Change irrigation method: Sprinkler systems which moisten only a little of the foliage can greatly reduce the absorption problem. Low angle or undertree sprinklers wet less of the leaves, but in many cases any lower leaves that are moistened still show symptoms from foliar absorption and in some cases the lower branches may be defoliated. A survey of citrus orchards in California showed that leaf burn and defoliation were associated with the lower leaves that had been wetted by sprinkler spray. Non-sprayed leaves from the upper portions of the trees and leaves from furrow-irrigated trees showed no leaf damage and markedly lower sodium content. In Bahrain (see Section 8.6), similar results have been shown with lemon trees. Furrow, flood, basin or drip irrigation are viable alternatives since they do not wet the leaves.
As demonstrated on some commercial farms in western USA, pivot irrigation sprinkler systems can be modified with drop lines to apply the water to the soil and not to the leaves for many crops.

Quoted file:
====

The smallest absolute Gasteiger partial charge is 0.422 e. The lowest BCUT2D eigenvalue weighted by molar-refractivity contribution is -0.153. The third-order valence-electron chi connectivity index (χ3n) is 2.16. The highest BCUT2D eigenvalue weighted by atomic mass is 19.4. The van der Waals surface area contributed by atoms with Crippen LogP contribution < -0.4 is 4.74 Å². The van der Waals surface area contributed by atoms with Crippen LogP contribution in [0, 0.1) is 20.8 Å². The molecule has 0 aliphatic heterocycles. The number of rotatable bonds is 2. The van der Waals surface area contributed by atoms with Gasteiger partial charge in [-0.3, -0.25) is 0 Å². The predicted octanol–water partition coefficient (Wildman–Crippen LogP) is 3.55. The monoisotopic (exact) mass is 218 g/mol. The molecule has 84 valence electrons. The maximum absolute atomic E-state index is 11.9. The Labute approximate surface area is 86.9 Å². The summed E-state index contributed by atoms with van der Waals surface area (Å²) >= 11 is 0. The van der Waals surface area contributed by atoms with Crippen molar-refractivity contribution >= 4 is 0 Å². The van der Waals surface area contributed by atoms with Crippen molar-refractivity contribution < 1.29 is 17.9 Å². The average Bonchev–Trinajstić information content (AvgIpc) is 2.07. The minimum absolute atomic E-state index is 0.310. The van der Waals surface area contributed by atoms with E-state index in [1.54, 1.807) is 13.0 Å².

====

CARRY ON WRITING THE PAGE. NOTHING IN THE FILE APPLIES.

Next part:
Increase droplet size: Where a change in sprinkler system design is needed, sprinkler heads that apply a larger droplet size will result in less absorption as small droplets are more subject to evaporation and wind drift. While increasing droplet size may reduce the effect from foliar absorption, a further assessment needs to be made of the effect of droplet size on soil dispersion, sealing and compaction which could cause greater runoff.
Select different crops: In extreme cases it may be necessary to change from the more sensitive crops, such as beans and grapes, if they can no longer be economically produced. Local experience should provide a guide to crops more tolerant to the given conditions.
Plant during cooler seasons: Planting crops during the cooler part of the growing season reduces total water use and the hazards from sprinkler applied water. These cooler season crops can sometimes be harvested before periods of extremely low humidity. Crops planted in the cooler season have a better chance to mature before the sodium or chloride can accumulate to high enough concentrations to cause toxicity damage. Changing the growing season is an extreme alternative which should only be taken after assessment of the market possibilities for the new planting date.